Wondering if and how webcasts can benefit your company? Understanding webcasting and its benefits will help you determine how and when to use this technology.
webcastingandvirtualevents.com gathered the following definition, information, pros, and cons about webcasting and how you can use it to give your company an extra edge with your audience.
What is Webcasting?
A webcast is defined as a media presentation distributed over the internet using streaming technology (a streaming media service). With a webcast software / platform, you can distribute content to multiple remote attendees and viewers simultaneously. Webcasts can be distributed live or on demand, and webcasting is simply “broadcasting” via the internet.
Webcasting is typically used by event organizers to broadcast live events. This allows them to reach multiple audiences (in person and remote) and spread their message significantly further. It is also used to communicate company, product, or service information with investors and clients and build healthy, well-informed relationships. Consider the following webcasting pros:
Audience – Webcasting is a solution that allows the presenter to reach a wide remote and worldwide audience. Then because the content is virtual in nature, you can promote to and leverage internet traffic to expand your audience, event viewership, and simultaneously grow your brand.
Cost – Webcasting is more cost-effective than traditional broadcasting. Traditional broadcasting requires satellite connections that are significantly more costly than internet streaming platforms. Several apps for smartphones and other devices allow users to stream content live on social media platforms at a fraction of the cost of an internet service subscription.
Mobile Devices – Modern tech makes webcasts widely available and accessible to anyone with a mobile device and internet connection. Also, you can save the webcast to a mobile device and watch it later. Additionally, most virtual event platforms archive and keep a list of the events that you can go back and access.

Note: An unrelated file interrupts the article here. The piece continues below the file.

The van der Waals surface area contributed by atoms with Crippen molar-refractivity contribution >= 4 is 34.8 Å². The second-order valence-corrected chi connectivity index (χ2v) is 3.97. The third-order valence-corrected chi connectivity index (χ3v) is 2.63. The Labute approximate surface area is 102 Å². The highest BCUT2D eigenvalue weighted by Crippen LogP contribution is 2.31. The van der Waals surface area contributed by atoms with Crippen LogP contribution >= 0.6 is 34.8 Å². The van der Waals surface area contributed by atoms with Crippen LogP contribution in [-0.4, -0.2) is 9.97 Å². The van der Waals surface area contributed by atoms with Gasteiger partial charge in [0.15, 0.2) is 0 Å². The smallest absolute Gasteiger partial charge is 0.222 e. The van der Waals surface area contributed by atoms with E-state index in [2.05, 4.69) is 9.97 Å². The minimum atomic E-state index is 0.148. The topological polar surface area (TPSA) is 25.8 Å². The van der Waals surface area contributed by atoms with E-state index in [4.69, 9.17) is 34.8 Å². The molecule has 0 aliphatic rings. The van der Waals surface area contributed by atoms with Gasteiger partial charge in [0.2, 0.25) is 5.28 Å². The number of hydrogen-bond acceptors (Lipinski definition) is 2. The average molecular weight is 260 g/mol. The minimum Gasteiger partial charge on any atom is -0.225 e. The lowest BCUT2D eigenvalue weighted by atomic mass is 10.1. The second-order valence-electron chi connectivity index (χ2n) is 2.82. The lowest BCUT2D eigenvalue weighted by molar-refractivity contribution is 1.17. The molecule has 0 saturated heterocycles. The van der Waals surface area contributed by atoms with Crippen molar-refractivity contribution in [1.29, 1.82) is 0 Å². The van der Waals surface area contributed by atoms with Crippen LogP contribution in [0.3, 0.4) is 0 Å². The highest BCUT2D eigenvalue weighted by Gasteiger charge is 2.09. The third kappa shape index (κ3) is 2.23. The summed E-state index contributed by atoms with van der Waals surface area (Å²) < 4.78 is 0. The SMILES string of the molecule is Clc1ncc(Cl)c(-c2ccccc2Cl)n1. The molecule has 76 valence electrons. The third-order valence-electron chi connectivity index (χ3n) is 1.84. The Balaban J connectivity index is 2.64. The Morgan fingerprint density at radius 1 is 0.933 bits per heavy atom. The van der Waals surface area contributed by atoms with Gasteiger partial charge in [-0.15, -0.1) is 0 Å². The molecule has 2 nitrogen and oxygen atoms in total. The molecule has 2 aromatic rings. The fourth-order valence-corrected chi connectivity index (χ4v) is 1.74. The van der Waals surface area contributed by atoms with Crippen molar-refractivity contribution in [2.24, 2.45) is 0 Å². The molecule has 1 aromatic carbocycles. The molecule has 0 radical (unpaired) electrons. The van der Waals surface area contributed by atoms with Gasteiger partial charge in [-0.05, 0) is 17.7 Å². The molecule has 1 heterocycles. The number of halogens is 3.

Target Audience – For advertising, webcasting is more impactful than print. The reason being, a magazine or catalog editor must keep its content broad and able to appeal to a wide audience. However, a webcast that is specific to a product or service can help viewers with specific use cases, information, and solve unique problems.
While this technology has many benefits, it certainly comes with its challenges. Before deciding if you want to use webcasting as a marketing tool, consider the following webcasting cons:
Professional Audio and Visual Services – Until you or your marketing department develop superior audio and visual skills, a professional communication specialist will be required to produce your high-quality content for distribution. These professionals should be familiar with the best media settings and bandwidth for a seamless broadcast. Special cameras, lighting, and audio devices will be needed for a top-quality production. Ultimately, this will increase your costs.
Tip: You can control these costs by hiring a professional company (experienced in video conferencing) that can provide the required equipment.
Internet Disruptions – Your internet connection’s reliability and effectiveness are essential for successful webcasting. This mode of direct communication quickly fails if there are poor internet connections or interruptions to the network. Poor connectivity can cause audio and video distortion, transmission delays, and cause remote attendees to bounce in frustration.
Note: Webcasting has the disadvantage of being more susceptible to disruptions than satellite broadcasting.
Audience Engagement – Like traditional radio and television broadcasts, webcasts offer you and your advertisers opportunities to directly engage a targeted audience.
Non-Interactions – This type of broadcasting does not allow for two-way interaction or conversation. Webcasting does not allow for interactivity-oriented communication. As the viewer, you cannot ask questions or get specific clarifications in the same presentation.
Note: Webcasting is not the same as web conferencing. Webcasting has no possibility of interactions between the presenter and the target audience, while web conferencing is a fully interactive medium.
Are Webcasting and Live Streaming the Same?
Not exactly. Live streaming is the transmission of any audio and video live over the internet, and webcasting is the act of broadcasting an event over the web. Live streaming transmits any type of media, while webcasts are events and presentations.
However, by live streaming, you are in fact webcasting, and in principle they are often used interchangeably.
In this article, you discovered what webcasting is, and some of the benefits and cons you may be confronted with when using it to reach your audience.
Knowing how webcasts efficiently convey presentations, audio, and video to your online audience will help you successfully reach them with your message while potentially increasing your data collection and boosting your company’s revenue.
Ignoring the potential of using webcasts to reach your audience will leave you struggling to communicate with potential customers and failing to significantly increase revenue.